costs and minimizing the impact of logistics usage to the environment. Can
these two seemingly incongruent goals be rationalized to create efficient
and environmentally friendly logistics systems? The answer to these
questions is a resounding—yes.
Six Technology Tactics to Promote Corporate Social Responsibility 6
Logistics software applications are at the forefront of the CSR effort by
bringing very tangible benefits to companies that are using software to
optimize shipping routes which in turn reduce costs and reduce the carbon
footprint. The value proposition is as simple as getting from point A to point
B: optimized trucking and shipping routes mean less miles traveled, less
miles traveled means less gas used by trucks, less gas used by trucks means
less CO2 emissions. Logistics software can manage more than just fastest
distance from point to point.
This type of logistics software helped UPS shave $28.5 million miles off its
delivery routes, which has resulted in savings of roughly 3,000,000 gallons
of gas and has reduced CO2 emissions by 31,000 metric tons – just by
eliminating left hand turns out of their delivery routes3.
In addition, the use of logistics software in conjunction with a continuous
improvement strategy, like lean or Six Sigma, allows tighter alignment
between suppliers and customers ensuring that materials arrive on time and
at the right place mitigating potential issues with spoilage and improving
manufacturing effectiveness and efficiency. The ability to make many
products while shipping only once can significantly improve truck utilization
and reduce fuel and other related costs while reducing CO2 emissions.
5. Performance Management and Measurement
Environmental dashboards are one of the technologies that have the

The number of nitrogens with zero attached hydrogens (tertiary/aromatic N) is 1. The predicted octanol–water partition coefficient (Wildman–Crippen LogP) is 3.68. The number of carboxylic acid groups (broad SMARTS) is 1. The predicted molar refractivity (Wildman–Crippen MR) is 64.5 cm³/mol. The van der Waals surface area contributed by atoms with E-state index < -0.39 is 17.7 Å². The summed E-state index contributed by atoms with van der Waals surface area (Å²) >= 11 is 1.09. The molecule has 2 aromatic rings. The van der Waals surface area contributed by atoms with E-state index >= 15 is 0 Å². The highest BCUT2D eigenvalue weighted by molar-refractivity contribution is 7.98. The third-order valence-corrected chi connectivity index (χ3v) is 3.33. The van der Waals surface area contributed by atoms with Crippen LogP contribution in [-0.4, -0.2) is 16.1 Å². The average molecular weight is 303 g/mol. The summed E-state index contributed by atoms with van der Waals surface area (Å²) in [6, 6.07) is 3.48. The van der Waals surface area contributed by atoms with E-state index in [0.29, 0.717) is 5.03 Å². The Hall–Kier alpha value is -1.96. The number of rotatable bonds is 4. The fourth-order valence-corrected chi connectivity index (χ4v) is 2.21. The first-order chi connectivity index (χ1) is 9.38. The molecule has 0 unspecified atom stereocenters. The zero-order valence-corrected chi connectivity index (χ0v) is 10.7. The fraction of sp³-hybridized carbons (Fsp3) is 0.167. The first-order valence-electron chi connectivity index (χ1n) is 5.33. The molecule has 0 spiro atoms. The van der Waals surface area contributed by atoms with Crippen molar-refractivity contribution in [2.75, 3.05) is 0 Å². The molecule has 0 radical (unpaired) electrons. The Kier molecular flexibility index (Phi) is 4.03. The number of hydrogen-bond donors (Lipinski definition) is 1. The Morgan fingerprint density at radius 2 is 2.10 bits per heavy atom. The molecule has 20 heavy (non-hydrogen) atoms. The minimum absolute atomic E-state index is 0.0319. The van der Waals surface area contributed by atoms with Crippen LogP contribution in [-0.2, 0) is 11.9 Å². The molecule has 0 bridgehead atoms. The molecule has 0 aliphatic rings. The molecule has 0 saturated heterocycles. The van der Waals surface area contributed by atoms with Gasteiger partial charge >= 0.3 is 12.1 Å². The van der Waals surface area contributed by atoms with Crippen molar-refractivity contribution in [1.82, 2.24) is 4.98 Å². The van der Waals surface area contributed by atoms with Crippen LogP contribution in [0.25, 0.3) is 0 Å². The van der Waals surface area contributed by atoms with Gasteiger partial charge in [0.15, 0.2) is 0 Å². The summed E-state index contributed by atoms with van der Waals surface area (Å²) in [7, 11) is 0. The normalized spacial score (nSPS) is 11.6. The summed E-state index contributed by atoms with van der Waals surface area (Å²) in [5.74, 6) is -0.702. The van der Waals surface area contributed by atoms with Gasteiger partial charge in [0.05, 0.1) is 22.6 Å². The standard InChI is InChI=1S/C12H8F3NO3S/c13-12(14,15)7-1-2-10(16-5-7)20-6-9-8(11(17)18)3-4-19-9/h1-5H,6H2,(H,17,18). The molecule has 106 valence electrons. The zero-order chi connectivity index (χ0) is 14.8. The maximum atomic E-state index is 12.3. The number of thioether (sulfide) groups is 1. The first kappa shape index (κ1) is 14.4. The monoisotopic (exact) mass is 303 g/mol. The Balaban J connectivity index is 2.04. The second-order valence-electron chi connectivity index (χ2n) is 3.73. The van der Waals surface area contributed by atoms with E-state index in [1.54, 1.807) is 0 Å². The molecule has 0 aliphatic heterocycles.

potential to be one of the more environmentally proactive tools available to
company management. All levels of the organization can benefit from
access to this information. For example, decisions by a line of business
manager could affect the environmental performance of the company. A
line change or a customer order expedition have cascading impacts to the
environment and performance management dashboards provide the
information of the potential effects of waste and emissions due to
Companies are challenged to capture data that will assist them to be more
proactive in their decision making ability. Without exception, if you want to
get Enterprise-wide visibility your company will require an enterprise-level
system. Monitoring real time changes will help employees make good,
informed decisions while at the same time reducing poor decisions that have
a negative environmental impact. Dashboards and Web portals are
immensely important systems as they provide the outward integrated face of
enterprise systems by providing critical information for decision making that
can really evaluate and guide the CSR programs within a company.
Left-Hand-Turn Elimination – December 9, 2007 New York Times Magazine
Six Technology Tactics to Promote Corporate Social Responsibility 7
The attractions of server virtualization are very clear. Virtualization enables
organizations to reduce the number of physical servers they need, while
increasing the utilization rate of those that remain. The introduction of
virtualization technology can also lead to a significant reduction in energy
consumption, as there are fewer physical servers to power, and less cooling
is required to dissipate the heat these servers generate. Energy consumption
is rapidly becoming a far from trivial issue. A recent report by the
Environmental Protection Agency claims datacenters in the U.S. consume 4.5
billion kWh annually, 1.5 percent of the country’s total4. This figure has
doubled from 2000 to 2006 and does not appear likely to stop any time
soon. Businesses are looking for ways to cut costs and utilize assets more
efficiently. Many are turning to creating green datacenters and using
virtualization as one of the centerpieces to reduce costs and become more
Move Slowly at Your Own Peril
It is one thing to talk about the use of technology—it is another to actually
put the use of technology into practice. Companies of all sizes are looking at
implementing green initiatives across their extended supply chains. For